The Final Firing

I spent about 6 hours painting. Six hours of mostly covering up all painted images with unfired glaze, which, hopefully, will be clear and lovely in the morning.

Ginkgo Plate, 2015 Porcelain and Underglaze paint
Ginkgo Plate, 2015
Porcelain and Underglaze paint

The ginkgos did not make it into the kiln this firing, but here is what they look like in their “before” stage.

In the Kiln, 2015 Porcelain and Glaze
In the Kiln, 2015
Porcelain and Glaze

The kiln is firing now. Tomorrow will be a lot like Christmas!


Casting Asparagus

Painting Clay Today, 2015 Bisqued Porcleain, Amaco Underglazes
Painting Clay Today, 2015
Bisqued Porcleain, Amaco Underglazes

A punny old friend of mine used to say, “I don’t want to cast any asparagus here, but…” and of course I knew that the word ‘aspersions” had been exchanged for ‘asparagus.’ So when I began (literally) casting real asparagus for pieces like these, I thought she might get a giggle out of it. Meanwhile, I’m just loving this asparagus boat.

The leaf is on a specially commissioned plate.
Both pieces are now in the “bisque” stage. I’m painting them (and others) in preparation for the final firing.
Tomorrow will be full of glazing.

Summer’s Hammock

Summer's Hammock, 2015 Oil on Board, 8
Summer’s Hammock, 2015
Oil on Board, 8″ x 10″

On Block Island there is a house and behind the house is a hammock nestled in the grass. It’s a place for reading, napping, resting, or staring at the sky – day or night. During the summer it is occupied by a select few who seem to gravitate there whenever some alone-time is needed. One such frequent occupant is my daughter, Summer, who is an avid reader and who loves independent quiet time. When she is in the hammock, I feel all is right with the world.

Artistically speaking, I sometimes try to identify my “style” of painting, since I am experimenting all over the place. I am not sure I should exactly settle down to one thing or another, but this painting (while not even close to his mastery) is reminding me a little of some of Fairfield Porter’s work. I love how he handles shape and shadow. I also enjoy the push/pull between abstraction and realism.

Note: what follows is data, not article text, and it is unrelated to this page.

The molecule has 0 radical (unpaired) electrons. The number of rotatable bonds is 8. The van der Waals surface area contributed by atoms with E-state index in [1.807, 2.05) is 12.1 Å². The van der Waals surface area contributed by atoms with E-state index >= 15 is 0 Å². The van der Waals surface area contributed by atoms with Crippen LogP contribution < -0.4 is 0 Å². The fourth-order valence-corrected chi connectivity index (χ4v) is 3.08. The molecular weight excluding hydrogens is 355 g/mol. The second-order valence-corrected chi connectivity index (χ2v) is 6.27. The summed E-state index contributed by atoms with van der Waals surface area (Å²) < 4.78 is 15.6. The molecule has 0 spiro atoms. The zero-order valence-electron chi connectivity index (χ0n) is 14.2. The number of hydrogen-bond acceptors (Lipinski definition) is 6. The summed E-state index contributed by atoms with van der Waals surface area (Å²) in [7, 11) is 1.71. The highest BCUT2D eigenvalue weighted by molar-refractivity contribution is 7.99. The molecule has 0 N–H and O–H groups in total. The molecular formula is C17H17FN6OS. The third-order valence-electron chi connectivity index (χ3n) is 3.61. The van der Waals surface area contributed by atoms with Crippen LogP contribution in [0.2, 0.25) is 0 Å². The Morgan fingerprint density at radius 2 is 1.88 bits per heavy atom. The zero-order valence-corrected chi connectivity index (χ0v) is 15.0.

“The realist thinks he knows ahead of time what reality is, and the abstract artist what art is, but it is in its formality that realist art excels, and the best abstract art communicates an overwhelming sense of reality.” Fairfield Porter (source:

What’s my Line?

It’s all about the children. Teaching is such a huge part of my life and identity, and I hardly ever share my love for it.

Yesterday was so fun while offering professional development to teachers at Mount Olive Intermediate School with the Alabama Alliance for Arts Education. We are connecting visual arts and dance, and the awesome teachers of these 3rd, 4th, 5th and 6th graders are already making it happen.


Here is the fabulous Mary Foshee encouraging the teachers to “write and draw” with their elbows!

Prior to our arrival at the school, we sent a worksheet to the students, who looked at the Picasso works, Dove of Peace and Face-Dove. The students were asked to look at the lines and, in their own ways, interpret the drawings.


Here are several of the adorable results. Their efforts are so honest, so fresh, and so unassuming! No wonder Picasso wished to make art like a child.

What was especially rewarding about our discussion with the teachers about how the students enjoyed drawing, is that they discovered creativity in the children they had not seen before. What a fabulous way to get to know and appreciate one another. Aren’t those the true makings of peace?